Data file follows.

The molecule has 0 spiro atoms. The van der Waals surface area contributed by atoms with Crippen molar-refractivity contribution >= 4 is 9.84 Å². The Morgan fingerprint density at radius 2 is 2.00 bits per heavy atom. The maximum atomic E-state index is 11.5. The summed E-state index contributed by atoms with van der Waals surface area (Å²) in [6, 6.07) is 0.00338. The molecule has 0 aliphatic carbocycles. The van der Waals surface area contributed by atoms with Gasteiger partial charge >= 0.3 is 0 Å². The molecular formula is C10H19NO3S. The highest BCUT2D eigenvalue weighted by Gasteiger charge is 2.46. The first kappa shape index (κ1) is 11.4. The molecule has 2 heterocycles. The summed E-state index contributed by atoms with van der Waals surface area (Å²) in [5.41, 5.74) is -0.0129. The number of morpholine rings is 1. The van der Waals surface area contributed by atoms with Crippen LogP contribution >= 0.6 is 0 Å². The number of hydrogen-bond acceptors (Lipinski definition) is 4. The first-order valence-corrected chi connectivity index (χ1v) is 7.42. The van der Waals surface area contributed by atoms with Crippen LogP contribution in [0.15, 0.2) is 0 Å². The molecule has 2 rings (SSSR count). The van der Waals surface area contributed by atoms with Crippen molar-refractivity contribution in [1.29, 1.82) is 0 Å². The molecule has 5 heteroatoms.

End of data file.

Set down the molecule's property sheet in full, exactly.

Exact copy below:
The molecule has 0 spiro atoms. The van der Waals surface area contributed by atoms with Crippen molar-refractivity contribution >= 4 is 9.84 Å². The Morgan fingerprint density at radius 2 is 2.00 bits per heavy atom. The maximum atomic E-state index is 11.5. The summed E-state index contributed by atoms with van der Waals surface area (Å²) in [6, 6.07) is 0.00338. The molecule has 0 aliphatic carbocycles. The van der Waals surface area contributed by atoms with Gasteiger partial charge >= 0.3 is 0 Å². The molecular formula is C10H19NO3S. The highest BCUT2D eigenvalue weighted by Gasteiger charge is 2.46. The first kappa shape index (κ1) is 11.4. The molecule has 2 heterocycles. The summed E-state index contributed by atoms with van der Waals surface area (Å²) in [5.41, 5.74) is -0.0129. The number of morpholine rings is 1. The van der Waals surface area contributed by atoms with Crippen LogP contribution >= 0.6 is 0 Å². The number of hydrogen-bond acceptors (Lipinski definition) is 4. The first-order valence-corrected chi connectivity index (χ1v) is 7.42. The van der Waals surface area contributed by atoms with Crippen LogP contribution in [0.15, 0.2) is 0 Å². The molecule has 2 rings (SSSR count). The van der Waals surface area contributed by atoms with Crippen molar-refractivity contribution in [1.29, 1.82) is 0 Å². The molecule has 5 heteroatoms.